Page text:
On Monday evening, five members of Coast Guard Sector San Francisco met with representatives of the YRA and any local yacht club or other organization that runs ocean races. The subject matter: making ocean racing safer. Lots of people seem to have heard different variations on what was discussed. We were there, so here are some clarifications.
- All ocean races will now require individual permits. (Bay races, which tend to have a better safety record, will continue to be given ‘blanket’ permits.) And ocean races lasting more than a day will require separate permit numbers. While this sounds onerous for an event like the Singlehanded TransPac, which might last three weeks, in actuality you would have one permit with 20-21 separate numbers in the upper righthand corner — each number representing a new day. No big deal.
- Much was made of better communications between the Coast Guard and race organizers. For example, from now on, all organizations running ocean races will need to call the Coast Guard at the start, at the finish (accounting for all boats that started, whether they finished or dropped out), and every four hours while the race is underway — even if all their boats are out of VHF range or halfway across the Pacific. The Coast Guard also pressed for individual identification sheets to be filled out by each boat in each race. These would include a description and photo of the boat, names and ages of all crew, etc. While this might sound outlandish to some, the Coasties gave a sobering example of what they sometimes deal with — a boat had called for help during an ocean race and the helo was launched. However, the pilot and crew weren’t sailors so didn’t know one ‘white 35-ft sailboat’ from another. As a result, they flew down next to several boats that sort of fit the description, including some that would instantly be ‘wrong’ to a sailor — like a WylieCat if you were looking for a sloop — and asked each one if they were the boat that called. Luckily, the boat in trouble turned out to be okay, but the problem is obvious.
- Barring other missions or emergencies, a Coast Guard cutter will now be out in the ocean for every local ocean race. The ship will either shadow the largest clump of boats or hang out near danger areas of the course, such as the bar. This was done for the first time during last weekend’s Crewed Farallones Race. Participants might not have seen the cutter, but it was there.
- The Coast Guard will be drafting a regulation asking that ocean racers be required to carry EPIRBs starting in calendar year 2010. This regulation has not yet been written, so exactly what kind of an EPIRB would qualify is unclear. However, the Coast Guard Captain at the meeting felt confident it would be a Cat 1 (float free) 406 similar to the ones fishing boats carry. Once the reg is written, it would go through the normal public comment process and evaluation, which takes several months. However, YRA President Pat Broderick announced at the meeting that OYRA would require boats to carry EPIRBs starting with the 2010 season.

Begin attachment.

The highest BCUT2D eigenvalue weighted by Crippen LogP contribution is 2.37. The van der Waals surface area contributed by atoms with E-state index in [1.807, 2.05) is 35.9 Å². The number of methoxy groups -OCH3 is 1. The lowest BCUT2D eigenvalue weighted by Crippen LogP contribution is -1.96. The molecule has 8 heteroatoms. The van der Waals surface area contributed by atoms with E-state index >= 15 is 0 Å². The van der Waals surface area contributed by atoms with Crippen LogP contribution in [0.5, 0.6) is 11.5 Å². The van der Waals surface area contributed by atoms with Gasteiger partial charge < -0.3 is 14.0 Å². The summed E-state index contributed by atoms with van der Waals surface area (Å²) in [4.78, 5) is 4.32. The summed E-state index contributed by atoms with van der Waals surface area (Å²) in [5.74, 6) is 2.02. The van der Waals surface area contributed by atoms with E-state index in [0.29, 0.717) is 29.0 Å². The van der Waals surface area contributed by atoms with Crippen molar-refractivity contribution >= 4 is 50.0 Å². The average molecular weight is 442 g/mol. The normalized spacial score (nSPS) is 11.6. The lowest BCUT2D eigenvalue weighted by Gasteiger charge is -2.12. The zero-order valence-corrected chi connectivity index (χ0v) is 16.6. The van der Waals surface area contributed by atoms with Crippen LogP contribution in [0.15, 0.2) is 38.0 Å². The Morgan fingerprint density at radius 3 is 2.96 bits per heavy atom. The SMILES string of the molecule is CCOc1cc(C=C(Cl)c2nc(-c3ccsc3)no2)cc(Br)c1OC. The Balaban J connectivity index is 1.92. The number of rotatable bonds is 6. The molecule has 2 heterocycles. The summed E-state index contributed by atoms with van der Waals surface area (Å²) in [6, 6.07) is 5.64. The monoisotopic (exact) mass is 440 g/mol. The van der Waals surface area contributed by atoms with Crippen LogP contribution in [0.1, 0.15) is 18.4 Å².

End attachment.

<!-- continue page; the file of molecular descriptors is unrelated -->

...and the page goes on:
Overall, the meeting was much more courteous than contentious, and the main Coast Guard position seemed to be ‘help us help you.’ In response to questions regarding PLBs (personal locator beacons), DSC (digital selective calling) buttons on VHFs and so on, the answer was almost always “Anything that makes you safer is a good thing.”
Would this meeting and new regulations ever have happened if three boats and two sailors had not been lost in ocean races over the past 12 months? Probably not. Ironically, Daisy (lost with her two crew during the 2008 Doublehanded Lightship), Pterodactyl (two crew thrown out during the ‘08 Doublehanded Farallones; they were rescued but could not get back aboard or recover the boat later; it sails on as a derelict), and Heat Wave (lost a keel and capsized during last month’s Doublehanded Farallones, both crew rescued) would not have benefited from a float-free EPIRB, which does not transmit underwater or from inside the boat.
The bottom line: there are no panaceas when it comes to safety. No one system — either one you take with you or one whose Search and Rescue personnel get going as soon as your boat issues a distress call — is going to insure your survival every time. But the more you have, and the more that work at peak efficiency, the better the chances that you will live to tell about any emergency that does occur.